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This month I’ve discussed getting daily nourishment from healthful food and water. I’ve also acknowledged that age-related factors and other health concerns may hinder our nutritional goals. On my personal wellness journey, I sought guidance from my primary care provider after struggling with constant allergy symptoms and digestive discomfort. He suggested an elimination diet and food journaling. As a result, I learned that I have some specific food allergies and intolerances that narrow my options for proper nourishment. Initially I felt anxious and depressed forced to read ingredient lists on every item I purchased and feeling that there was nothing enjoyable left that I could eat. But when I started researching and gathering recipes and grocery lists of nutritious (and delicious) foods that my body tolerates, my journey became easier, and also enjoyable. If you also have factors that influence your diet, be encouraged that research and professional guidance can prove beneficial in identifying obstacles and finding appropriate alternatives.
Nutrient dense foods provide a significant amount of nutrients, like vitamins and mineral, with few calories. This category includes vegetables, fruits, whole grains, seafood, eggs, beans and peas, unsalted nuts and seeds, fat-free and low-fat dairy products, and lean meats and poultry, according to MyPlate.gov. All of these options have little or no saturated fat, sodium and added sugars, making them great choices for regular consumption. Lately I’ve been enjoying nutrient-dense avocados. Although they are often avoided because of their fat content, according to californiaavocado.com the avocado is virtually the only fruit that contains healthy monounsaturated fat. That’s right, it’s a “healthy fat”! When eaten in moderation, in replacement of saturated fat and trans fat, monounsaturated fat can be beneficial for your heart, says the American Heart Association. The avocado is high in fiber, contains very little sugar, and packs in nearly 20 vitamins and minerals, such as B-vitamins, vitamin K, vitamin C, potassium, copper, and iron, to name a few. One-third of a medium size avocado is just 80 calories. I use avocado to replace mayonnaise, as a spread on toast, add it to burritos, or serve it as an appetizer with chips, whole-grain crackers, or flat bread. I’ve included my favorite recipe below.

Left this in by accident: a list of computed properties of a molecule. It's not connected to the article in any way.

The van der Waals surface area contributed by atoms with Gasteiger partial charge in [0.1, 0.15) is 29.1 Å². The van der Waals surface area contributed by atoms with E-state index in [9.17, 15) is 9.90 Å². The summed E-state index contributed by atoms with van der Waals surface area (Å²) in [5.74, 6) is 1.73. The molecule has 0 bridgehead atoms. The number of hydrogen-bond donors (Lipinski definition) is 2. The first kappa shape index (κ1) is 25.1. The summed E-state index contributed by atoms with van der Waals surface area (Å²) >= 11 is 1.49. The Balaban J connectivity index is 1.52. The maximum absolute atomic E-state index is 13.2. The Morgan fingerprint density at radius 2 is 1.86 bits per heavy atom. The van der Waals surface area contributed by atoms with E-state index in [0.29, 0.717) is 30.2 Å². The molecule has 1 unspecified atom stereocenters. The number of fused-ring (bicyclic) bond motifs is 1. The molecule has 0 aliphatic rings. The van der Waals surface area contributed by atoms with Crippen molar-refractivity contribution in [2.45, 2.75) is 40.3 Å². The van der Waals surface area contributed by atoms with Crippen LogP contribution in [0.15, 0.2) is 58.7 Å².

This is just one example of a versatile nutrient-dense food option. I keep a journal on my kitchen counter to jot down recipes and keep track of foods that I can eat. I also use my Pinterest.com account to find nutritious recipes and save them for future use. Pinterest is a pin board style sharing website and smart-phone app that allows users to “pin” content to virtual bulletin boards. Recording food lists and recipes that fit your wellness plan can help you stay on track. A lifestyle of wellness can’t be achieved by accident.
Easy Guacamole Recipe
- large avocado
- 1 lime
- Garlic (powder, or finely chopped)
- Salt & Pepper to taste
Directions: Carefully cut the avocado in quarters and remove the peel and pit. Mash in a bowl with a fork. Quarter the lime and squeeze the juice into the bowl. Add garlic, salt and pepper. Mix well. Enjoy with a friend!
DISCLAIMER: This article contains information that is intended to help the readers be better informed regarding exercise and health care. It is presented as general advice on health care. Always consult your doctor for your individual needs. Before beginning any new exercise program it is recommended that you seek medical advice from your personal physician. This article is not intended to be a substitute for the medical advice of a licensed physician. The reader should consult with their doctor in any matters relating to his/her health.